Crackdown in Kashmir intensifies
Md Jubair: In the latest series of attacks on free speech, police in Indian-occupied Kashmir have begun raiding journalists’ houses over online threats accusing them of collaborating with Indian-security agencies and perpetuating “fake narratives.” Citing Kashmir’s notorious anti-terror law, police went on to detain several journalists, seizing their possessions, including laptops, cameras and cell phones to prevent any contact with the media.
The threats were sent out to about 12 journalists, including Srinagar-based writer Gauhar Geelani who has been targeted by the Indian administration many times before. The police have blamed Lashkar-e-Taiba for the incident who is one of the largest militant groups in the area. Curiously, the raids also targeted lawyers who have represented defendants in anti-militancy cases. In Kashmir, journalists have long suffered under the government’s systematic crackdown on freedom of speech-arbitrary detentions and arrests have become far too common, and intimidation and harassment run unchecked; forming a sinister pattern that seeks to destroy all traces of dissidence in the area.
The government also has a history of blocking internet services to prevent media coverage of the conflict. After Kashmir’s autonomous status was repealed by the Modi government in 2019, incidences of repression have steadily increased. In 2020, a new policy allowed government officials to censor content that was deemed “unethical or anti-national”. In 2021, government employees were asked to hand over their social media accounts to the local administration so they could be surveilled more thoroughly. Earlier this year, censorship reached new heights when a group of pro-government journalists and police officers took over the Kashmir Press Club, an independent anti-government media body that has long sought to restore free speech in the area. A large number of police and paramilitary personnel were also deployed. At every turn, journalists are prevented from doing their jobs and now the state appears to be sponsoring military operations to restrict their autonomy. Even the law isn’t on their side anymore-Kashmir’s Public Safety Act allows authorities to detain people who are accused of threatening “national security”.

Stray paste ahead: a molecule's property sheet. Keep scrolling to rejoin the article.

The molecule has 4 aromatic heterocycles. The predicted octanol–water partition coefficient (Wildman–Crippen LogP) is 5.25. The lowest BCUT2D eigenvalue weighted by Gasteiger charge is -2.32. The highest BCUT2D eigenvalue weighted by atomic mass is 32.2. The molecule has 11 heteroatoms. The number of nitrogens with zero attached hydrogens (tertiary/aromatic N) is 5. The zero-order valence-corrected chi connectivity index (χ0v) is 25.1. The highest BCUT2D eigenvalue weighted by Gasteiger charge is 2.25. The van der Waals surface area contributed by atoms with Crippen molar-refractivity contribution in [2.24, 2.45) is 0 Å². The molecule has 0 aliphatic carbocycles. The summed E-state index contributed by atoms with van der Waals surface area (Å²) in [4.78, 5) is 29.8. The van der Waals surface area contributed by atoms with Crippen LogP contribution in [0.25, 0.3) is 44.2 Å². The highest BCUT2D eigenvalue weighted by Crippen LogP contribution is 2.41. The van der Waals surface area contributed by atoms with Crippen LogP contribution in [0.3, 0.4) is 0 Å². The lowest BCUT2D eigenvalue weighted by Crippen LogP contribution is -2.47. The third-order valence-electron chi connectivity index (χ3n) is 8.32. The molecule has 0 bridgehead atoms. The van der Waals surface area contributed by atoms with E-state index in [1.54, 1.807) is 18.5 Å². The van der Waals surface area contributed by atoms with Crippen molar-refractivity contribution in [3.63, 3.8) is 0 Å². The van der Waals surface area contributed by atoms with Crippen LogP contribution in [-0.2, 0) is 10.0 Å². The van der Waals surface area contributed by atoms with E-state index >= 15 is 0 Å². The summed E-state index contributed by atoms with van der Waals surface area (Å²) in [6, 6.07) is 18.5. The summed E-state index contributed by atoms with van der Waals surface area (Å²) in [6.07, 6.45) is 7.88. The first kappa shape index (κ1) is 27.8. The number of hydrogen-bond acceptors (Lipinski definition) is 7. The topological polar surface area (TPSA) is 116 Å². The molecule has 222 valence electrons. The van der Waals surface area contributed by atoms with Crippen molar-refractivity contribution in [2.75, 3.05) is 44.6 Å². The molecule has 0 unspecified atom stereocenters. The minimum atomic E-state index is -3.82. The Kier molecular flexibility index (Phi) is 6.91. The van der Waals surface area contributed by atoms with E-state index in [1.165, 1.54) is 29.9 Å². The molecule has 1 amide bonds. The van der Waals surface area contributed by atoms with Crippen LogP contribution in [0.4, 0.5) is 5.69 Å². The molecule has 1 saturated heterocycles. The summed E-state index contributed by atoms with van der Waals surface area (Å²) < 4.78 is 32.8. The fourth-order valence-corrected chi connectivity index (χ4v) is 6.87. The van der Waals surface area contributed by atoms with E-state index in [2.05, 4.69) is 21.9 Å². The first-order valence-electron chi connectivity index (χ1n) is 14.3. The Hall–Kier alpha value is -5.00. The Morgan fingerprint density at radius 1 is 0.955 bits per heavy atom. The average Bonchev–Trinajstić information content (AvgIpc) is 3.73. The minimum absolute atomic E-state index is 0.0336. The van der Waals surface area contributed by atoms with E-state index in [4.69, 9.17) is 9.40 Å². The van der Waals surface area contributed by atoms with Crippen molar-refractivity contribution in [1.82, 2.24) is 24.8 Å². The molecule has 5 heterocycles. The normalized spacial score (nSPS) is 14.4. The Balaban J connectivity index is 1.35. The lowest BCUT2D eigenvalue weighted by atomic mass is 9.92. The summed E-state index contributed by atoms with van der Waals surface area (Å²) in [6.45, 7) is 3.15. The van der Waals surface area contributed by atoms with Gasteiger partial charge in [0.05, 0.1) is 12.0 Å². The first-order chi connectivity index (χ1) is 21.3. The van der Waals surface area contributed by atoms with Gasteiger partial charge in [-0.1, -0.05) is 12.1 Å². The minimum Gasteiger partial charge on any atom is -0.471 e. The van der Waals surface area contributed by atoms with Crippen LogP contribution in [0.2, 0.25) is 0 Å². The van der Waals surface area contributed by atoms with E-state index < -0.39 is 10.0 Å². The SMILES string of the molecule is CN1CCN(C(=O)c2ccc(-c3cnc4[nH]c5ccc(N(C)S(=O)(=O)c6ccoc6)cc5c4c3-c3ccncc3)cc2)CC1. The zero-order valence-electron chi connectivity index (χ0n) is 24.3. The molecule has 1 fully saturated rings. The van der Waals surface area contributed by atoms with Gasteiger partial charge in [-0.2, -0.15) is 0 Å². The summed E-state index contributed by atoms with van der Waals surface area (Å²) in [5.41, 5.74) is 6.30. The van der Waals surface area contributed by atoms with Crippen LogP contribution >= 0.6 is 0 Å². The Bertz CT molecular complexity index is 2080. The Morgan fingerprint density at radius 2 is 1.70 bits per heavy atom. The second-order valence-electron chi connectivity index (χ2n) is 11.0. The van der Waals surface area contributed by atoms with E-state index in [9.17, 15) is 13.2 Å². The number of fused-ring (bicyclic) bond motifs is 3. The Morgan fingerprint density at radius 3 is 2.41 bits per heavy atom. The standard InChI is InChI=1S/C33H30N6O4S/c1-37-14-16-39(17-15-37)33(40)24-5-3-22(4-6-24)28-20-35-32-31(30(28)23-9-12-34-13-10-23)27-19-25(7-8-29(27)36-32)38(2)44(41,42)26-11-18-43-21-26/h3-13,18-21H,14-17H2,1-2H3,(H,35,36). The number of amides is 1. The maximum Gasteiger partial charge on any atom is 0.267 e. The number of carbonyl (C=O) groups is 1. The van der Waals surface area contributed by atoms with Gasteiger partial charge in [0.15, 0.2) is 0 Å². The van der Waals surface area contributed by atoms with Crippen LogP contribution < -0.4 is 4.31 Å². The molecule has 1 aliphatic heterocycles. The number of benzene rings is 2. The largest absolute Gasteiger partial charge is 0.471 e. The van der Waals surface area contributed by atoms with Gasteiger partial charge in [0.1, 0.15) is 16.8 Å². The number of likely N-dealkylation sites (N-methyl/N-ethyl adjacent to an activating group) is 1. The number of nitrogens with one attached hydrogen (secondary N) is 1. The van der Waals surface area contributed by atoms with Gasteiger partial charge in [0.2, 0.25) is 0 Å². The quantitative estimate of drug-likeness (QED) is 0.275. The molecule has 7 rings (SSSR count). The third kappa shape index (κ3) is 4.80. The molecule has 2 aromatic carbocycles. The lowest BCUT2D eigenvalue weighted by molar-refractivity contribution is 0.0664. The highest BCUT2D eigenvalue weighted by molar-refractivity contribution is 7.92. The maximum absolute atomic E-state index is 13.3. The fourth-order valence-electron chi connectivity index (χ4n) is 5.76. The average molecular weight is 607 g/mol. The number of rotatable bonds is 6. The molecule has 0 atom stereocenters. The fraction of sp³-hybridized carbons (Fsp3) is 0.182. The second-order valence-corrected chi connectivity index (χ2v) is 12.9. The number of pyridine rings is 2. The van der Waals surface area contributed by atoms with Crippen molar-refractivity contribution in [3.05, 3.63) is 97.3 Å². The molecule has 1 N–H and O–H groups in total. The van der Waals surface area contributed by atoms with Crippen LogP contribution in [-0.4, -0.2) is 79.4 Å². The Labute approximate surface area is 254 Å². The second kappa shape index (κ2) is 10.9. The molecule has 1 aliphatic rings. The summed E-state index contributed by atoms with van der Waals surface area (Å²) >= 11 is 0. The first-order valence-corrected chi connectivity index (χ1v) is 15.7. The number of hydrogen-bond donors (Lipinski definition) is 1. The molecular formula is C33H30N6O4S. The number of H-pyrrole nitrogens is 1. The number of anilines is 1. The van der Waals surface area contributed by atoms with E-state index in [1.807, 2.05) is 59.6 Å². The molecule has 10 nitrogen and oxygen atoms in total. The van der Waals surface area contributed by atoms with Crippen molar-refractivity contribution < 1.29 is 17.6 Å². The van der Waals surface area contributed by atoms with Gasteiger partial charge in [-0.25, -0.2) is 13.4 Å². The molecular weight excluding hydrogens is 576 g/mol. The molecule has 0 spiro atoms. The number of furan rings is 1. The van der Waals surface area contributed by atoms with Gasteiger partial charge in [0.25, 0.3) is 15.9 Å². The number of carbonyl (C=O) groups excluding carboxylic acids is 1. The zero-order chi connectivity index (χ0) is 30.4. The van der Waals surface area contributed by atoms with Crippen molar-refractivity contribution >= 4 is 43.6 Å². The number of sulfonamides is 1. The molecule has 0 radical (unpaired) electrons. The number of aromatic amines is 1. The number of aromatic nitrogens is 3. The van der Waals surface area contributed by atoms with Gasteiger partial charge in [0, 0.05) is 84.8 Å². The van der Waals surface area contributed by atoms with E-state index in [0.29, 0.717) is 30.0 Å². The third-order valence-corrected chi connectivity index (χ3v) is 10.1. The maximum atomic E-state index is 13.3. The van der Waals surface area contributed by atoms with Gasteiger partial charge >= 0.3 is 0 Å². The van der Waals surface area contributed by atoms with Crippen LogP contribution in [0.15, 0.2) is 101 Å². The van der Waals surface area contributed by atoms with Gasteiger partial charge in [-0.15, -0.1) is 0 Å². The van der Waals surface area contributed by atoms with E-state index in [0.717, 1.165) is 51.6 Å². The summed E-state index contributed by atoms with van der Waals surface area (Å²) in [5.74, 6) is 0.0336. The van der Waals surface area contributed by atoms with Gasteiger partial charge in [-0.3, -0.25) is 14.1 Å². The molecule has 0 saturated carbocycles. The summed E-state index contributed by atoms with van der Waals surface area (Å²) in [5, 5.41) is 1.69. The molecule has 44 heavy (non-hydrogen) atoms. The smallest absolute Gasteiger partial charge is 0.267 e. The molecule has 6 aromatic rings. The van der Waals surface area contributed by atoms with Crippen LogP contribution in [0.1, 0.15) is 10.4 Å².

As of April, this year, it is now illegal for Kashmiri journalists to state that the area is under military occupation. The government continues to grow more emboldened in its efforts to curtail free speech; they are intent on eroding every remaining link Kashmiris have to the outside world and might as well criminalize journalism as a whole.